Food Security in Malawi
Food security programs such as agricultural training and food banks sustain the nutritional needs of communities through all seasons and any unforeseen environmental challenges.
All of the epicenters in Malawi have food banks and the average capacity is at 60,000 kilograms. Three of the epicenters have food processing equipment such as vegetable drying pan, scales, a refrigerator, and basins. The food bank and the food processing equipment are both crucial in allowing the partners to receive more for their crops when at market, and also help to provide a buffer against famine.
Seven of the epicenters distribute fertilizer and eight utilize fertilizer subsidies. All have revolving loan funds and four have warrantage programs. Warrantage programs allow the farmers to save their crops until a better time to sell and, at the same time, use them as collateral for small loans.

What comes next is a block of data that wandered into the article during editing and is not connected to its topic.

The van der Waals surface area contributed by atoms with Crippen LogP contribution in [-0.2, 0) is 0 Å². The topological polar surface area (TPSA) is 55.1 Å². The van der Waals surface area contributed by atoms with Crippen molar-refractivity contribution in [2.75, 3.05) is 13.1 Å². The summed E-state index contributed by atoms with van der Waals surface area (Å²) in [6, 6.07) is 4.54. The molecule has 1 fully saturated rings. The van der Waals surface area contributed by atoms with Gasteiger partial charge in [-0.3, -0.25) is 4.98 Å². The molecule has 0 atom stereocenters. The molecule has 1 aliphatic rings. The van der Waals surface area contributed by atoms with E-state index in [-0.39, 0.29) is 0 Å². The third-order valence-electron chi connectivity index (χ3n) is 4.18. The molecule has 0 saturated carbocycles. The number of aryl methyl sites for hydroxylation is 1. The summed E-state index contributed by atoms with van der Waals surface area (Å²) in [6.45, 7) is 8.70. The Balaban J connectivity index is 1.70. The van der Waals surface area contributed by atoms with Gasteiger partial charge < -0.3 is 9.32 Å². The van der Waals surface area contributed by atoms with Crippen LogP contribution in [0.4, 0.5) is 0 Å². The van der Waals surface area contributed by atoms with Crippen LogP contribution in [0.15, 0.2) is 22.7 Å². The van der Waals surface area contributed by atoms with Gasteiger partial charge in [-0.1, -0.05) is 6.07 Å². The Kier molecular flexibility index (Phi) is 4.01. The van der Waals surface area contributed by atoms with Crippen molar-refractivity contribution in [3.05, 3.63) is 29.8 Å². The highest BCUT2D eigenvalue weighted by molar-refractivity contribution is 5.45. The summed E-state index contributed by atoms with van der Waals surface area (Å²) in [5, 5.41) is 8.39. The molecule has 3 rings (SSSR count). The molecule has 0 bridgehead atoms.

All eight epicenters have crop diversification programs, important in increasing resilience against climate change as well as improving nutritional intake and six have agricultural stores.
Every epicenter has at least one food security trainer, with Kachindamoto Epicenter having the most at five, and with a grand total of 13 active food security trainers among all the epicenters. Five out of the eight host agricultural shows, and one, Nchalo Epicenter has a farmers’ union, co-op or association of some kind, which is hugely important in insuring that the farmers receive a fair price for their crops and have collective bargaining power.
Depending on the epicenter, some partners raise cows, pigs, chickens, goats and/or sheep and at two epicenters, partners keep bees. The main crops grown in Malawi are maize, sorghum, pigeon peas and rice.